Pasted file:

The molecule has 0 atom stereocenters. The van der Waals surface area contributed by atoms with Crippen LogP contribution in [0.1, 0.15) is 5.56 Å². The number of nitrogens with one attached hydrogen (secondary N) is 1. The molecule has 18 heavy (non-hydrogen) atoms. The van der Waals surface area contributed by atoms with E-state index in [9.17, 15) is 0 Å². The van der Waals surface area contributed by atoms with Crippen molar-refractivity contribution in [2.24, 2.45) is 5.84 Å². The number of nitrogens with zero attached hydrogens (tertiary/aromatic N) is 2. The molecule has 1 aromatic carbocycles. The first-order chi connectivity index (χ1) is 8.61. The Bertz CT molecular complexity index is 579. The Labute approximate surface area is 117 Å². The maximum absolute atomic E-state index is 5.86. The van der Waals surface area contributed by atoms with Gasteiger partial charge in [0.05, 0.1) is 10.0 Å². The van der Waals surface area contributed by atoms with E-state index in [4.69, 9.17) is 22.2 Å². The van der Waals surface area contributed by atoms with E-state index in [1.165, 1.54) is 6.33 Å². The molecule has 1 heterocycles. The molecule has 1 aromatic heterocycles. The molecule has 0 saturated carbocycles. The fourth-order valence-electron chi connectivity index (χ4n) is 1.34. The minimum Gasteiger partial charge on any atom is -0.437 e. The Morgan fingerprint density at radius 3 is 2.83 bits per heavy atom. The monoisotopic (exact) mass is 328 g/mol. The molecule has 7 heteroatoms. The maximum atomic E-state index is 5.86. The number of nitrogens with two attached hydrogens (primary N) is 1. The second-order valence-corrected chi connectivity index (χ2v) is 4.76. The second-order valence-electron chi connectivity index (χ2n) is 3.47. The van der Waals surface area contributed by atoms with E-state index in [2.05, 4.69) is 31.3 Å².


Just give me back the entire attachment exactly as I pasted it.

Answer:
The molecule has 0 atom stereocenters. The van der Waals surface area contributed by atoms with Crippen LogP contribution in [0.1, 0.15) is 5.56 Å². The number of nitrogens with one attached hydrogen (secondary N) is 1. The molecule has 18 heavy (non-hydrogen) atoms. The van der Waals surface area contributed by atoms with E-state index in [9.17, 15) is 0 Å². The van der Waals surface area contributed by atoms with Crippen molar-refractivity contribution in [2.24, 2.45) is 5.84 Å². The number of nitrogens with zero attached hydrogens (tertiary/aromatic N) is 2. The molecule has 1 aromatic carbocycles. The first-order chi connectivity index (χ1) is 8.61. The Bertz CT molecular complexity index is 579. The Labute approximate surface area is 117 Å². The maximum absolute atomic E-state index is 5.86. The van der Waals surface area contributed by atoms with Gasteiger partial charge in [0.05, 0.1) is 10.0 Å². The van der Waals surface area contributed by atoms with E-state index in [4.69, 9.17) is 22.2 Å². The van der Waals surface area contributed by atoms with E-state index in [1.165, 1.54) is 6.33 Å². The molecule has 1 heterocycles. The molecule has 1 aromatic heterocycles. The molecule has 0 saturated carbocycles. The fourth-order valence-electron chi connectivity index (χ4n) is 1.34. The minimum Gasteiger partial charge on any atom is -0.437 e. The Morgan fingerprint density at radius 3 is 2.83 bits per heavy atom. The monoisotopic (exact) mass is 328 g/mol. The molecule has 7 heteroatoms. The maximum atomic E-state index is 5.86. The number of nitrogens with two attached hydrogens (primary N) is 1. The second-order valence-corrected chi connectivity index (χ2v) is 4.76. The second-order valence-electron chi connectivity index (χ2n) is 3.47. The van der Waals surface area contributed by atoms with E-state index in [2.05, 4.69) is 31.3 Å².